11. 11. Homodyne contd. <ul><li>Qudrature generation is implemented by shifting LO phase by 90 degrees and this causes I/Q Mismatch while quadrature conversion phase and gain error occurs resulting in bad constellations resulting in wrong recovered information signal. </li></ul><ul><li>Possible solution – use of signal processing techniques. </li></ul>
  12. 12. Digital IF Receiver <ul><li>Second set of mixing is done in efficient manner using digital techniques. </li></ul><ul><li>Most critical thing is ADC, resolution required for performing is >14 bits. </li></ul><ul><li>This architecture is not yet fully implemented and is currently under research. </li></ul>
  13. 13. Transmitters <ul><li>Performs modulation, upconversion and power amplification. </li></ul><ul><li>Less architectures because noise, interference and band selection are relaxed in transmitters. </li></ul><ul><li>RF/Base band Interface </li></ul>
  14. 14. Transmitter <ul><li>Direct Conversion- </li></ul><ul><li>Called direct conversion because LO and carrier frequency is same. </li></ul><ul><li>Baseband signal is generated in tx itself so mixer noise is less critical. </li></ul><ul><li>Maximum Power transfer using matching network. </li></ul><ul><li>Drawback- </li></ul><ul><li>Injection Pulling or Injection Locking </li></ul>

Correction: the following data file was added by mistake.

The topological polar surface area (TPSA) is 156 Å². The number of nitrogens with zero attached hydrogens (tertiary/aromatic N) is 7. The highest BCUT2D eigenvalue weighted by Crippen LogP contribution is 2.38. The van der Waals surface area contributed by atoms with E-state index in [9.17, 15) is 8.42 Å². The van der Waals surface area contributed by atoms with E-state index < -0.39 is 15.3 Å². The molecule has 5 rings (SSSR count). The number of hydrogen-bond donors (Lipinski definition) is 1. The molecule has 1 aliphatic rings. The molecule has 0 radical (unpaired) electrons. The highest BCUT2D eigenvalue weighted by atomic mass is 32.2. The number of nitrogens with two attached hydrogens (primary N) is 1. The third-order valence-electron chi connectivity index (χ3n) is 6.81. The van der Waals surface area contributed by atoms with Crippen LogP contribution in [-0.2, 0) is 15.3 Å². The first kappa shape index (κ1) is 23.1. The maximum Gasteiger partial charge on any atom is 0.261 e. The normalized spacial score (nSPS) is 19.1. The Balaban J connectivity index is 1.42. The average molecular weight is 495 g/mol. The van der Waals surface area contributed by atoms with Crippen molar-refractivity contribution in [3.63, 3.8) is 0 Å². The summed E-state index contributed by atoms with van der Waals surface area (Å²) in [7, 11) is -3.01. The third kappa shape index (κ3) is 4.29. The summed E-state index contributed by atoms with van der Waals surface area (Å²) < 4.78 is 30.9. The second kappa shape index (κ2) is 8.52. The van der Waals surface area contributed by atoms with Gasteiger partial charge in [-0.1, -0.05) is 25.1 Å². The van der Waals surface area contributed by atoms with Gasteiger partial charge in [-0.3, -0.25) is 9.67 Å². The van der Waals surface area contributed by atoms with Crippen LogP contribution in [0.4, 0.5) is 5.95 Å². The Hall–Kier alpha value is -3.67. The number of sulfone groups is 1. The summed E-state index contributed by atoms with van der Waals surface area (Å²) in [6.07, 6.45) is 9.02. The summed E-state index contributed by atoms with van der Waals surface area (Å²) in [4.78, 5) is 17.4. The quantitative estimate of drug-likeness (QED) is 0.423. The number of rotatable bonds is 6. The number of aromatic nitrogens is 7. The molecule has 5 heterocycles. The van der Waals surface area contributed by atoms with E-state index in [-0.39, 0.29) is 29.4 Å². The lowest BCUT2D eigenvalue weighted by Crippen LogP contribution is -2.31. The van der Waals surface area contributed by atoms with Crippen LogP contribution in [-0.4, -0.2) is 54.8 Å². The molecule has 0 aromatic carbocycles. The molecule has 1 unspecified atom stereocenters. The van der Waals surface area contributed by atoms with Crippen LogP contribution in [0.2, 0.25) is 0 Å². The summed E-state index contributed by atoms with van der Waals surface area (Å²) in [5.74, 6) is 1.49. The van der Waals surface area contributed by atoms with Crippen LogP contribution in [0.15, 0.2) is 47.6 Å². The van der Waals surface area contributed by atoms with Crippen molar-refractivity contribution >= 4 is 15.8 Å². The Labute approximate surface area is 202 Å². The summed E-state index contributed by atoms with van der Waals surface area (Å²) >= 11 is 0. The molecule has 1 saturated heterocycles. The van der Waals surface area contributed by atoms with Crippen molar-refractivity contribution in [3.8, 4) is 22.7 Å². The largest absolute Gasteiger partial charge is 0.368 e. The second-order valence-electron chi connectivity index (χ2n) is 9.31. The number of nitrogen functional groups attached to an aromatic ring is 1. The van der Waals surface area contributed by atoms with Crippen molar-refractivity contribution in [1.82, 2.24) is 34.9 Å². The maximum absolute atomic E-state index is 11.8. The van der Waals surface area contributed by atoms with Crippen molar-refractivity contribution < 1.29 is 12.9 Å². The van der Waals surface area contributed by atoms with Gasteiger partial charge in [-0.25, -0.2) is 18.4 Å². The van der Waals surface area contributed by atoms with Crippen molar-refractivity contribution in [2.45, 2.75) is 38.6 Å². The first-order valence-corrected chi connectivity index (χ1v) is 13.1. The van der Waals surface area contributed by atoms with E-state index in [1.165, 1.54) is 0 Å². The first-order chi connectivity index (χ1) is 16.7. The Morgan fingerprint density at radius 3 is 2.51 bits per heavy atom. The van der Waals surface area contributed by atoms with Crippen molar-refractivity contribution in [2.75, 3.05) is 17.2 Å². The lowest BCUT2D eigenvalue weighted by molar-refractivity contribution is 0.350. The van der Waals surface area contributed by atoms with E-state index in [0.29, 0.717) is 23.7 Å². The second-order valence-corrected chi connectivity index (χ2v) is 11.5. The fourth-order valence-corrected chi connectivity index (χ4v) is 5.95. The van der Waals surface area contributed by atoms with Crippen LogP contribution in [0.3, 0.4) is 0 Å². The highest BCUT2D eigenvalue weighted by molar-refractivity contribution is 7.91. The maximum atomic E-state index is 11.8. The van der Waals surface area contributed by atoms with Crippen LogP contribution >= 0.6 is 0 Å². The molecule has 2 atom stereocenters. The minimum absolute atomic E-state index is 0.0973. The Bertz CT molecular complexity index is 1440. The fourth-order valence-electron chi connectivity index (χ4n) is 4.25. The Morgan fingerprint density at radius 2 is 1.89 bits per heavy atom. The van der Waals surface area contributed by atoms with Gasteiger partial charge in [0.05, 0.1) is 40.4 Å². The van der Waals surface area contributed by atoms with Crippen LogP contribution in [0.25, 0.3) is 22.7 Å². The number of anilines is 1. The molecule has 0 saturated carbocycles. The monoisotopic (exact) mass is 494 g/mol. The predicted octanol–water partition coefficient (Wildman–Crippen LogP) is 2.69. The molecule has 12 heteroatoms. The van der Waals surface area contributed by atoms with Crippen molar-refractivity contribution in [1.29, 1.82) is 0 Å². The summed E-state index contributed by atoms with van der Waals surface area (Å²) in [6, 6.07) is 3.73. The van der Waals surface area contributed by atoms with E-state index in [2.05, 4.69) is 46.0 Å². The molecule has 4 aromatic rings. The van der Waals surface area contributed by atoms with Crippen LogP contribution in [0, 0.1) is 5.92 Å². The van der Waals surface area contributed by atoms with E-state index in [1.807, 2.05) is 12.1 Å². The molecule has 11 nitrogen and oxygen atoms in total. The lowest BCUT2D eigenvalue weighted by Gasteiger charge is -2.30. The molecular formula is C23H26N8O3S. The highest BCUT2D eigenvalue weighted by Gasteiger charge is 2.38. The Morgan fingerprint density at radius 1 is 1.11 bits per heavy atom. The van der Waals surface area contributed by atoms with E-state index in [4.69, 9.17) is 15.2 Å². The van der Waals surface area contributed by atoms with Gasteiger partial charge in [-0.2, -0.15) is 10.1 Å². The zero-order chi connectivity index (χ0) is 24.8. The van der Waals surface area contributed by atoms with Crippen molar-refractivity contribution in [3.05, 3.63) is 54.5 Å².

15. 15. Direct conversion contd.
  16. 16. Direct conversion contd. <ul><li>Injection pulling can be reduced if PA output spectrum is sufficiently higher or lower the LO frequency. </li></ul><ul><li>This needs use of a offset oscillator in order to add or subtract the LO signal. </li></ul><ul><li>Here carrier frequency is f1 +f2 and far away from f1, f2. </li></ul>
  17. 17. Transmitters contd. (4) <ul><li>Two Step transmitter- </li></ul><ul><ul><li>LO pulling problem is removed </li></ul></ul><ul><ul><li>First BPF suppresses IF signal harmonics </li></ul></ul><ul><ul><li>Second BPF removes unwanted sidebands </li></ul></ul><ul><ul><li>I & Q matching is superior so less cross talk. </li></ul></ul>
  18. 18. Characterization of TRx <ul><li>As such it depends on 100s of tests </li></ul><ul><li>Sensitivity and Dynamic Range- </li></ul><ul><ul><li>MDS of -120 dBm for GSM </li></ul></ul><ul><ul><li>SNR 9 -12 dB </li></ul></ul><ul><ul><li>BER 10 -3 </li></ul></ul><ul><ul><li>C/(N+I) >9 dB </li></ul></ul><ul><li>Unwanted Emissions </li></ul><ul><ul><li>Signals radiated by antenna must comply with FCC </li></ul></ul><ul><ul><li>For this a modulation mask is provided , </li></ul></ul><ul><ul><li>Also ACP (Adj. Chl. Power) is set as <-26dBc for IS-54 </li></ul></ul>
  19. 19. Transceiver implementation
  20. 20. Case Study <ul><li>Philips GSM TRx </li></ul>
  21. 21. <ul><li>VCO 1.3 GHz </li></ul><ul><li>VLO 2 800Mhz and then its divided by 2 to avoid self mixing. </li></ul><ul><li>Dual band 1800 MHz as well as 900 MHz </li></ul><ul><li>Fabricated using 13GHz Bi CMOS technology </li></ul><ul><li>Current drawn 50mA during reception </li></ul><ul><li>Current drawn 105mA during transmission. </li></ul><ul><li>Power supply 2.7 Volts . </li></ul>
  22. 22. References <ul><li>“ RF Microelectronics”, Behzad Razavi </li></ul><ul><li>“ Radio Frequency Integrated Circuits and Technologies”, Springer </li></ul><ul><li>RF Transceiver Front Ends, Philips Semiconductors CTO/AST </li></ul><ul><li>UAA3537EDGE Transceiver, www.semiconductors.philips.com </li></ul>